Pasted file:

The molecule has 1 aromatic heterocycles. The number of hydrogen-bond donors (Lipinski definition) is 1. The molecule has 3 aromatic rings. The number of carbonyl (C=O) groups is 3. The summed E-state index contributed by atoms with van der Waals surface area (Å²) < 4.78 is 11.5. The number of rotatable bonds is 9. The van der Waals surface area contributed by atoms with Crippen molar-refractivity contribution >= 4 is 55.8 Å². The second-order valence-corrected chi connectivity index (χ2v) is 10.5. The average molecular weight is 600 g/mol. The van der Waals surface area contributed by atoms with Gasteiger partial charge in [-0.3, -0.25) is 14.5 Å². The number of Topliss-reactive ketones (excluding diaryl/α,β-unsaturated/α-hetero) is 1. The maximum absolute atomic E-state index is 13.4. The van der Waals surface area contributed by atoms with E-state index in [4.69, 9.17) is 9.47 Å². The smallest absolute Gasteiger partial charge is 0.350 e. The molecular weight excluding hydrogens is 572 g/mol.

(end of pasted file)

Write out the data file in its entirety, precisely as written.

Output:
The molecule has 1 aromatic heterocycles. The number of hydrogen-bond donors (Lipinski definition) is 1. The molecule has 3 aromatic rings. The number of carbonyl (C=O) groups is 3. The summed E-state index contributed by atoms with van der Waals surface area (Å²) < 4.78 is 11.5. The number of rotatable bonds is 9. The van der Waals surface area contributed by atoms with Crippen molar-refractivity contribution >= 4 is 55.8 Å². The second-order valence-corrected chi connectivity index (χ2v) is 10.5. The average molecular weight is 600 g/mol. The van der Waals surface area contributed by atoms with Gasteiger partial charge in [-0.3, -0.25) is 14.5 Å². The number of Topliss-reactive ketones (excluding diaryl/α,β-unsaturated/α-hetero) is 1. The maximum absolute atomic E-state index is 13.4. The van der Waals surface area contributed by atoms with E-state index in [4.69, 9.17) is 9.47 Å². The smallest absolute Gasteiger partial charge is 0.350 e. The molecular weight excluding hydrogens is 572 g/mol.